The first class I covered during the week before Christmas was a perfect storm of mismanagement leading to a dangerous fistfight. The regular English teacher (and football coach) had been mysteriously suspended and replaced by a long parade of substitutes. Nobody gave me a sub-lesson and the paraprofessional had none either. The twenty or so kids were loud, unruly and unreachable. A young female dean popped in and sternly complained about the noise. The boys addressed her as “Gorgeous.” “I don’t have time for that,” she said in character and left. Soon after, I called her back to extract a wiseguy’s I.D. I mentioned the absence of a lesson. “Turn on the History Channel,” she said, and departed again. Adrift and undistracted, the boys started flinging paperballs. One hit the wrong fellow at the wrong time and fisticuffs ensued to the cheers of the crowd. I nimbly rushed into the corridor to hail security agents who had to club the locked door to enter the room and subdue the gladiators.

Later, I told the new male AP Security that the mayhem might have been avoided with the provision of a lesson plan and some handouts, which is the normal procedure.  “I can’t disagree with you,” he said. Does the Principal know that English chair isn’t giving the kids lessons?” I asked. “The Principal is the English chair,” he replied. Hmm. Not much changed after Christmas. I returned to the class. There was still no lesson, no regular teacher, no learning, no interest from the principal, but no donnybrook either.
Flash forward to 8th period on January 6, my last class on my last day at Automotive. It was a filthy interlude in a computer room. Again, there was no lesson. About twenty students went online and the mischief took off. I could live with the loud music but not the words and the dirty dancing by the only two girls in the class (Automotive’s’s overall M/F ratio is 9/1 that cannot be good). Before exiting the premises, I wrote a fed up note on the coverage sheet circling 8th period. I delivered it to the office of first- year Principal and acting English head Caterina Lafergola:

To the Principal:

This class was a disgrace, full of rolling obscenities—like “suck my dick”—via the computers despite two dean visits and AP security. I’ve been here for [9] days. Despite many pleasant encounters, your school discipline is atrocious. Your deans are too friendly which plays into the hands of the students. Regrettably, [Chancellor] Tisch was right about Automotive [when she zapped its chronic dysfunction the Dec. 6 NYT]. I urge you to get serious.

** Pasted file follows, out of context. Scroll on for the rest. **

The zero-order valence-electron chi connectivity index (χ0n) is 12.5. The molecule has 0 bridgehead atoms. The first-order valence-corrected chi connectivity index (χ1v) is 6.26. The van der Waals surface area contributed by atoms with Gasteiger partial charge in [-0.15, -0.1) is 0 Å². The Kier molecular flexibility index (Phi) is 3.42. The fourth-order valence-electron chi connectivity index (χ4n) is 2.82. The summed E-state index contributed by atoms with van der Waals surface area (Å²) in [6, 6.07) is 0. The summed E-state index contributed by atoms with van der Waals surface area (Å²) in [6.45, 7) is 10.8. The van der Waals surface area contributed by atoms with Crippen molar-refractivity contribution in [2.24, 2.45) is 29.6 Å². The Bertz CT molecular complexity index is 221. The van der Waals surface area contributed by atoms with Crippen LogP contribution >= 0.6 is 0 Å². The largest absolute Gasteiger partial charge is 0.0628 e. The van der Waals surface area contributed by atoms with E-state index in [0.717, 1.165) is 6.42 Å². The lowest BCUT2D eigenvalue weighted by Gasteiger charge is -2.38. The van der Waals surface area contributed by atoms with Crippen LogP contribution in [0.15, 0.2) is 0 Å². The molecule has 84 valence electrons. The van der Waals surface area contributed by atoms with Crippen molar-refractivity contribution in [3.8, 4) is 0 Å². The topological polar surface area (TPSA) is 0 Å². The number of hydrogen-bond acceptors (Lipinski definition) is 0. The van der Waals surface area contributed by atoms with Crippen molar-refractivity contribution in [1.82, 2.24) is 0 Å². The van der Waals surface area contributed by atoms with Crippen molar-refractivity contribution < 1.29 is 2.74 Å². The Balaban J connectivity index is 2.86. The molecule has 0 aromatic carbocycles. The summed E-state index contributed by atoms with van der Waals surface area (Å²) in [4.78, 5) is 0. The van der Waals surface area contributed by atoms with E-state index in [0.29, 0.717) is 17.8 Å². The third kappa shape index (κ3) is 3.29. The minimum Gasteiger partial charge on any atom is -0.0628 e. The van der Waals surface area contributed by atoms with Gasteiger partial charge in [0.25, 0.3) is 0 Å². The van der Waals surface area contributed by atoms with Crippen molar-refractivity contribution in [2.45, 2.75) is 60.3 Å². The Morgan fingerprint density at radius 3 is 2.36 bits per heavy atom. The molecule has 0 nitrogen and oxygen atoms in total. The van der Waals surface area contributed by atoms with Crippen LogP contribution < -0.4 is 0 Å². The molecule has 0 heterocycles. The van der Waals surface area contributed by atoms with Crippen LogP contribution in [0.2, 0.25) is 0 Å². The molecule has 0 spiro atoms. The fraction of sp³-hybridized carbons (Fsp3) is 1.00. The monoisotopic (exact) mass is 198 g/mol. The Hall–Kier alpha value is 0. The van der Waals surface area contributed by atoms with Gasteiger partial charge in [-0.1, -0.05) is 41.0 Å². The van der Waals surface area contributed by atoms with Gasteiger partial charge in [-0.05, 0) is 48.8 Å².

P.S. What kind of school are you running where students feel free to defy teachers and administrators with the grossest language and gestures?


Last week was my second algorithmic go round at Boys and Girls, another near-dead school walking. Hyper-segregated (2% white and Asian) with a 45.7 grad rate and 4.2% college readiness, B & G is also swimming against an F on its 2010-11 Progress Report. (Automotive’s grade was a not so gentlemanly C.)

B & G’s culture, like Automotive’s, seems woebegone. I never met a contented teacher there. Despite the DOE asteroid speeding in its direction, the faculty appeared to be bravely holding on and keeping the place together. On the other hand, I was told that so much STD popped up in a student blood drive that all the donations were rejected. The only fight I witnessed was a screaming clawfest between two girls that left clumps of hair in the corridor.

More memorable was a loutish oral sex debate in a geometry class the day before the final exam. I instantly intervened with the instigator via a lowkey tete-a`-tete in the hallway. He did not get the message and recommenced the maledicta. I called a dean. The boy and his conversational partners were removed. But enough. I decided to write up the three boys and personally hand my incident reports to the AP Security, which I did.

While I had the AP’s attention, I brought up the gap that I noticed between the ubiquity of electronics and pants on the ground and the prominently posted rules forbidding both. I said that the scanning was ineffective and the dress code commanding “no pants worn below the belt or ‘sagging’” was equally so. Enforcing the latter, I suggested,  could swiftly move the culture of the school a few more feet from the street. As I heard a principal once say to a School Leadership Team, “Our students should look like they’re going to college, not to Riker’s.”

The AP listened politely and did not disagree. He said he would look me up before I disappeared on Friday. But he never did. Even so, B &G is the only school I’ve seen with a wall poster protesting male prison swag:








We ATRs are unintended field supervisors of the entire system. From now on I’m going to rate my assigned schools and principals on their enforcement of the Chancellor’s Discipline Code, specifically Level 2 B15 against “using profane, obscene, vulgar, lewd, or abusive language or gestures.” There is no Tweed standard re pants on the ground …not yet. A year ago, during an ATR term at Abraham Lincoln High Principal, I asked Principal Ari Hoogenboom why he didn’t outlaw the Riker’s swag, he said: “I have to pick my battles.” I have chosen mine. Please join me in your own way.

To be continued …